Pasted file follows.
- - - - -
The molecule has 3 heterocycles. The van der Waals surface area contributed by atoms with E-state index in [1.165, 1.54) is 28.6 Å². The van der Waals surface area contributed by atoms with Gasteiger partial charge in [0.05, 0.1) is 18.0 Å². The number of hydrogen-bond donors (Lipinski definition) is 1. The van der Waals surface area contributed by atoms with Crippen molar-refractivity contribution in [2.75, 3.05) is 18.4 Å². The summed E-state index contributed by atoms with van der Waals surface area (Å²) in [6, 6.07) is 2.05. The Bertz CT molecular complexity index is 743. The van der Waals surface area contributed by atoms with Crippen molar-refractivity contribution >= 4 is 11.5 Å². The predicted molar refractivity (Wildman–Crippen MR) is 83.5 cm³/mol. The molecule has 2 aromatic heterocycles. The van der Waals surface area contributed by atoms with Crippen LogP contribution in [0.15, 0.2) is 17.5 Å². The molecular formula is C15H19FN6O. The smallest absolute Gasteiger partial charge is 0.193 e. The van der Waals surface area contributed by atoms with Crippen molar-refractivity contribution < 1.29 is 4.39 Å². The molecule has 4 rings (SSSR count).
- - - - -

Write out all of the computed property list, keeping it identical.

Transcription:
The molecule has 3 heterocycles. The van der Waals surface area contributed by atoms with E-state index in [1.165, 1.54) is 28.6 Å². The van der Waals surface area contributed by atoms with Gasteiger partial charge in [0.05, 0.1) is 18.0 Å². The number of hydrogen-bond donors (Lipinski definition) is 1. The van der Waals surface area contributed by atoms with Crippen molar-refractivity contribution in [2.75, 3.05) is 18.4 Å². The summed E-state index contributed by atoms with van der Waals surface area (Å²) in [6, 6.07) is 2.05. The Bertz CT molecular complexity index is 743. The van der Waals surface area contributed by atoms with Crippen molar-refractivity contribution >= 4 is 11.5 Å². The predicted molar refractivity (Wildman–Crippen MR) is 83.5 cm³/mol. The molecule has 2 aromatic heterocycles. The van der Waals surface area contributed by atoms with Crippen LogP contribution in [0.15, 0.2) is 17.5 Å². The molecular formula is C15H19FN6O. The smallest absolute Gasteiger partial charge is 0.193 e. The van der Waals surface area contributed by atoms with Crippen molar-refractivity contribution < 1.29 is 4.39 Å². The molecule has 4 rings (SSSR count).